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Constitutional Referendum in Ireland


The Irish Government cannot introduce legislation in Ireland that conflicts with Bunreacht na hEireann (the basic law or Constitution of the country). Sometimes it is necessary therefore, to change or amend the Constitution.

Each time the Government wishes to change or amend the Constitution, it must do it by holding a referendum. A referendum gives the people of Ireland the opportunity to express their opinion and vote for or against the proposed change or amendment.

In order to call a constitutional referendum, a proposal to amend the Constitution must be introduced in the Dáil as a Bill. The Bill sets out the proposed amendment to the Constitution. The Bill must be passed by both the Dáil and the Seanad.

The Bill is then submitted to the people so that they can vote for or against it. If the majority of the votes cast at the referendum are in favour of the change, the Bill is signed by the Irish President and the Constitution is then amended. Read more about the President and legislation here.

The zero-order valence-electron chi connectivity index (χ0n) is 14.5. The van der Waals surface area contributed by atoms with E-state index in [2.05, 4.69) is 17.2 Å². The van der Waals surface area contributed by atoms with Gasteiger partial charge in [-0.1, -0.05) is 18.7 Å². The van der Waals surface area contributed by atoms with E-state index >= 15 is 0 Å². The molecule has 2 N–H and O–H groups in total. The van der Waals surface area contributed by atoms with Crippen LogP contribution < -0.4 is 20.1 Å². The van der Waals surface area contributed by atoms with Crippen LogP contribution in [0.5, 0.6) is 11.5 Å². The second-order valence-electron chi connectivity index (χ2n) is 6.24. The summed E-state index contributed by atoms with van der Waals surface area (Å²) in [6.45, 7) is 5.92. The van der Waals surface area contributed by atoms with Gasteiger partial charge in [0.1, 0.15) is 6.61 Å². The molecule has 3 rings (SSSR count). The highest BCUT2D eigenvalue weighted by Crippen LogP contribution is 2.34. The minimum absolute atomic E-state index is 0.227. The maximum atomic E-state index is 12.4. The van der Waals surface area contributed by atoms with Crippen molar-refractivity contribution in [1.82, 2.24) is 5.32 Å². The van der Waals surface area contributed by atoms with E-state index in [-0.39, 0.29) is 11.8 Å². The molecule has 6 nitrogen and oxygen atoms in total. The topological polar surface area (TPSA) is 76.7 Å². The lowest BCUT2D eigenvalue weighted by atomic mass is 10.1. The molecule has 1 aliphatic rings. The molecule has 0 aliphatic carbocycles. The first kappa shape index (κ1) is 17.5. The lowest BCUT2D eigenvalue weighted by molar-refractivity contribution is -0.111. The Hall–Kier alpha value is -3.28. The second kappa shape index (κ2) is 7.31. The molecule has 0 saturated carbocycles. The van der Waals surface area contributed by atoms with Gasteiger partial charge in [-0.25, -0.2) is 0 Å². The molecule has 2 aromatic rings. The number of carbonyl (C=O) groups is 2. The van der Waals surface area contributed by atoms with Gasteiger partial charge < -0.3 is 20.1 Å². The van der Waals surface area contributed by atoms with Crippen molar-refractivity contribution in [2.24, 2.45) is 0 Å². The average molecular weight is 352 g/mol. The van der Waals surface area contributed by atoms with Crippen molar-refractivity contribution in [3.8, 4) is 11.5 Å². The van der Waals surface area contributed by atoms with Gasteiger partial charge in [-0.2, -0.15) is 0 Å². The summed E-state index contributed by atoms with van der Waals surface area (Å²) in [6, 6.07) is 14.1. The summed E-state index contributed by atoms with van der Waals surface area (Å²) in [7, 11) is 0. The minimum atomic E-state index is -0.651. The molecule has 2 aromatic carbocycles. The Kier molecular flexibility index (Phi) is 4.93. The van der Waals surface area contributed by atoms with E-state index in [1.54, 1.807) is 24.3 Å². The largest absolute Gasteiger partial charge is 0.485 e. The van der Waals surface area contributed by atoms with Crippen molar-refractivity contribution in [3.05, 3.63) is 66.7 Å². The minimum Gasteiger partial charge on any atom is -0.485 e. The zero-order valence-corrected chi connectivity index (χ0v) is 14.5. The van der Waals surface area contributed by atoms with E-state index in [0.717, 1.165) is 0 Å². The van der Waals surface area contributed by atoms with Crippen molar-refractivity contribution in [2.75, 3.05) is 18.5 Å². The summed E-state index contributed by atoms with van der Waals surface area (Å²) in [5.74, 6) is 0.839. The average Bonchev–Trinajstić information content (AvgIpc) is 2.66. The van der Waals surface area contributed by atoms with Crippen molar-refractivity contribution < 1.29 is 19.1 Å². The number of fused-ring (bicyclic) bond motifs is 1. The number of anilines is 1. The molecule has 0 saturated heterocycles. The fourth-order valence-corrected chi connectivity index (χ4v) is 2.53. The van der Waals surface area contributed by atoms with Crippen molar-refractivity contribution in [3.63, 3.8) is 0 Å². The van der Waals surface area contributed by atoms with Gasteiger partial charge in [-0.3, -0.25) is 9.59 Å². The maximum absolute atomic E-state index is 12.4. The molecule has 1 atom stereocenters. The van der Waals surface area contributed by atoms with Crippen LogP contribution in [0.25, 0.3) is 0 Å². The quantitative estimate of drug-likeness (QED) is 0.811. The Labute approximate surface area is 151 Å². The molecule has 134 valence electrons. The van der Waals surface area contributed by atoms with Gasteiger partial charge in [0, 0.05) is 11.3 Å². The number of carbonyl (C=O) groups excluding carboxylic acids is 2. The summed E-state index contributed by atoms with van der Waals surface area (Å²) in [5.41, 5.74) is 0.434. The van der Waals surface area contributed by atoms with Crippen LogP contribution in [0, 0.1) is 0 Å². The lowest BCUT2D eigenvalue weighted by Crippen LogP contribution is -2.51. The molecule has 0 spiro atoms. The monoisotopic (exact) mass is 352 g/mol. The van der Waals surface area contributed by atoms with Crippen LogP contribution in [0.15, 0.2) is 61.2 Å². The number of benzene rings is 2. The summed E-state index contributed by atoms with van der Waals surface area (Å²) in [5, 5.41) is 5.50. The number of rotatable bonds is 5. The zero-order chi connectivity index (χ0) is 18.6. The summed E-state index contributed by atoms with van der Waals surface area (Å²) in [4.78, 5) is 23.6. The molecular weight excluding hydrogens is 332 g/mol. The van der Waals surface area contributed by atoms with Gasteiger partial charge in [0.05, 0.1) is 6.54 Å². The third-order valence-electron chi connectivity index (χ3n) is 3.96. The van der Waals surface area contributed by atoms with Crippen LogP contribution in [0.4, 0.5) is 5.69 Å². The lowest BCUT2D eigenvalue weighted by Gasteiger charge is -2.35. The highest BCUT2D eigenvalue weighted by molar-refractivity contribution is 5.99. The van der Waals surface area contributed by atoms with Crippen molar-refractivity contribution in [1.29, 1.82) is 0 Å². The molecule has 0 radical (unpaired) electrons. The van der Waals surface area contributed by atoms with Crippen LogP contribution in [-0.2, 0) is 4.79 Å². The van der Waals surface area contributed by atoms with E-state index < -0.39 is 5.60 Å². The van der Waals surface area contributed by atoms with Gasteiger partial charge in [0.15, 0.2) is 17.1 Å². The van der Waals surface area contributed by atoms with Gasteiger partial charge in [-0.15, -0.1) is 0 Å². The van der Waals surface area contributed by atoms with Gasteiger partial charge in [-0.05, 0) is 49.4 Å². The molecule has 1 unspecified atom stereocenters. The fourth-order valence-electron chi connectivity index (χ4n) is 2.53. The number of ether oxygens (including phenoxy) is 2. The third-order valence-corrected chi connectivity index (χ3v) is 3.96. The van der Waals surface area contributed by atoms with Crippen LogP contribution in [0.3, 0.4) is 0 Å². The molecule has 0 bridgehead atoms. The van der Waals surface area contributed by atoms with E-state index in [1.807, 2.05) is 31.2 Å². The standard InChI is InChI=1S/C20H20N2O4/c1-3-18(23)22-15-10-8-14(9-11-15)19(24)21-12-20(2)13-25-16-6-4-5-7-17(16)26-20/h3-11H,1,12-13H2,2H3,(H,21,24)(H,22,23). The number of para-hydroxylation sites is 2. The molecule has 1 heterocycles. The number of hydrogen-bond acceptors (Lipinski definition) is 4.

A list of referenda is available on the Department of the Taoiseach's website.

Page edited: 18 July 2013



Related Documents

  • Referendum - introduction
    When the Government wishes to change or amend the Constitution, or introduce a law of national importance, a referendum must be held.
  • Ordinary referendum
    An ordinary referendum is one that does not relate to amending the Constitution. Find out why an ordinary referendum would be held.
  • President of Ireland and legislation
    The President of Ireland has certain powers in relation to legislation. Overview of President's powers.

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